Available for Windows, Mac, Linux, Xbox One, Android and iOS (reviewed)
When Alan Turing was laying down the laws of computer science that, decades later, would go on to be the basis of pretty much every PC, Mac and smartphone we all now use daily, it's unlikely he envisioned his genius would aid the development of something like Goat Simulator.
And when we say 'something', we haven't plumped for that word out of laziness or an extended New Year's Eve induced hangover: it's genuinely hard to define just what Goat Simulator is.
Bizarrely, much like A Sailor's Dream before it – though for entirely different reasons – Coffee Stain Studios' cult smash raises the age old question of just what a game is in the first place.
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If we're going to be liberal enough to pin Goat Simulator down as a game, however, its closest cousin is arguably Grand Theft Auto. Strip out the missions and replace the guns, gangsters and prostitutes with a series of goats, and you've pretty much summarised what's on offer here in a nutshell. What Coffee Stain Studios has produced is an open world game that positively revels in its own defects – and that, if nothing else, is what sets Goat Simulator apart from the scores of other games on the App Store.
While thousands of developers across the globe regularly pull their hair out whenever a bug is reported, Coffee Stain Studios wants you to celebrate such faults – it wants you to find them, exploit them, and then play on to find even more.
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All such bugs take place in what is actually a stripped back set up: You take charge of a goat and control his movements around a fairly generic and nondescript American town full of roads, rockies and rather dense inhabitants. At your disposal is the ability to run, jump, ram, lick (with your especially long tongue) and, amusingly, fall to the floor and flop around as if having some kind of attack. Just how, when and arguably why you use these abilities is up to you.
And, aside from the odd prompt as to things you can get up to – the game's tutorial like reward system scoring points for everything from jumping to needlessly ramming over the town's inhabitants – you're left to do as you please. Fancy charging into a group of cars, causing them to explode and residents to run off in panic, often sprinting directly into level architecture and rendering themselves completely paralysed? Go for it. Want to attach residents to your tongue, dragging them to a sacrificial spot up in the hills for no reason whatsoever? Have a ball. Just want to cause a whole heap of carnage for the fun of it? That's basically the aim.
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In fact, you could say this is where Goat Simulator is just a little bit genius. Knowing that huge numbers of gamers take on sandbox games not to complete linear missions but, rather, to mess around with the world on offer and see if they can break it, developer Coffee Stain Studios has delivered a world without real goals that's already utterly broken. It's like the gaming equivalent of a comedy roast – there are so many things left intentionally botched within play that you can attack Goat Simulator from any angle and almost certainly score a hit.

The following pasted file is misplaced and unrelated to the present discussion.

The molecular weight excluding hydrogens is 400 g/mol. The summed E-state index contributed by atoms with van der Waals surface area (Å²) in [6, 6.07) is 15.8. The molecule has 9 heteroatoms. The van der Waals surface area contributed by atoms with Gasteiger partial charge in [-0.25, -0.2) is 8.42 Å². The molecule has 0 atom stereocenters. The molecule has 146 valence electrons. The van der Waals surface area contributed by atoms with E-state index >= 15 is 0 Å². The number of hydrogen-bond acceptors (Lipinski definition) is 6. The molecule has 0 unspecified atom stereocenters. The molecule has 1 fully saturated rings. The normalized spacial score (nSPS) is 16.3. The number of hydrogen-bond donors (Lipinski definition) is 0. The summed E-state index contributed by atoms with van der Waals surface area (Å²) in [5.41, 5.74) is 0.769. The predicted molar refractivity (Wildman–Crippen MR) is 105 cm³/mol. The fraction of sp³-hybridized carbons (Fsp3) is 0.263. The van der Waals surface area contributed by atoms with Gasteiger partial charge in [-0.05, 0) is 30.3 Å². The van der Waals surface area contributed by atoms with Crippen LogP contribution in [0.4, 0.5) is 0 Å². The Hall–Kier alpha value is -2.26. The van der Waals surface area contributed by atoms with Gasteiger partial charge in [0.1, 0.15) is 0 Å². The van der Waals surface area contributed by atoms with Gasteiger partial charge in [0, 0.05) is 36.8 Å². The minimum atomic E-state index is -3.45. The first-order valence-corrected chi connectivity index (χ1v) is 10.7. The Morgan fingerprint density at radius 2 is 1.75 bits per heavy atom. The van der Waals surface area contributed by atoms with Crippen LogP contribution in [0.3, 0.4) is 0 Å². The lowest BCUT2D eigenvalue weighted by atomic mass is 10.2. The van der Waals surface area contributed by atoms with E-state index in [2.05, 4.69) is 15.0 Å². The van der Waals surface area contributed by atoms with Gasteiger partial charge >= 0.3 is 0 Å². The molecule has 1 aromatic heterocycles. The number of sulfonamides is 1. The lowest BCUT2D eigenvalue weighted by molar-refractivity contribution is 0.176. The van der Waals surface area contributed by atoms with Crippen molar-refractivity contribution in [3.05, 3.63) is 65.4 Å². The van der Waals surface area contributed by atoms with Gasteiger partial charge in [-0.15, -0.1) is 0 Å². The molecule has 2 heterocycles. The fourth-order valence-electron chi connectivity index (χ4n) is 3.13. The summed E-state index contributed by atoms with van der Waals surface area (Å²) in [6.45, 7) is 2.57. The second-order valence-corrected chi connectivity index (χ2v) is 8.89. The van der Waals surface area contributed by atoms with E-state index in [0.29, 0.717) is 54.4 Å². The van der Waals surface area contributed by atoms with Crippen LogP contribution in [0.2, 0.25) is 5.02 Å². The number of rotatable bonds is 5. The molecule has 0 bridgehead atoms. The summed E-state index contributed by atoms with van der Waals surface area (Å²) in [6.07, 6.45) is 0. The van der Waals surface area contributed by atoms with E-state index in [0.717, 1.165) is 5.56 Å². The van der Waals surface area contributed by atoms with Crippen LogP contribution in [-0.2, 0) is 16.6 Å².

But like any joke, once you've heard it a few times, the humour tends to run thin. After three or four extended play sessions on Goat Simulator, it remains to be seen just what play has to offer. With no real set structure or even goals beyond exploration, once you've had a wander, attached a few folk to your tongue, triggered a series of horrible deaths in ever inventive ways and randomly dropped to the floor for a quick spasm or two, it's hard to know why you'd start Goat Simulator up again.
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So, how do you rate a game that's intentionally broken? A solid, universal score isn't really possible. Instead, it's best to break down Goat Simulator into two halves; while the joke is fresh, the fun is bountiful, and you could easily peg play as high as an eight out of ten, but as soon as it starts to wear thin, there's very little reason to make a return trip, meaning you could easily knock two or more points of that score.
Essentially, Goat Simulator has the characteristics of an internet meme – of the time, perfect to share with friends and highly amusing at first, but much like yesterday's newspaper, its shelf life is extremely limited, and it's unlikely Coffee Stain Studios' latest will make all too much more of an impact as 2015 rolls by.
An intentionally broken game, Goat Simulator's hamstrung sandbox is designed to titillate and amuse, serving up bugs and faults like candy. All too soon, however, the laughs dry up, and what you're left with feels like yesterdays news, with all its tricks let out of the box and with very little left to take its place.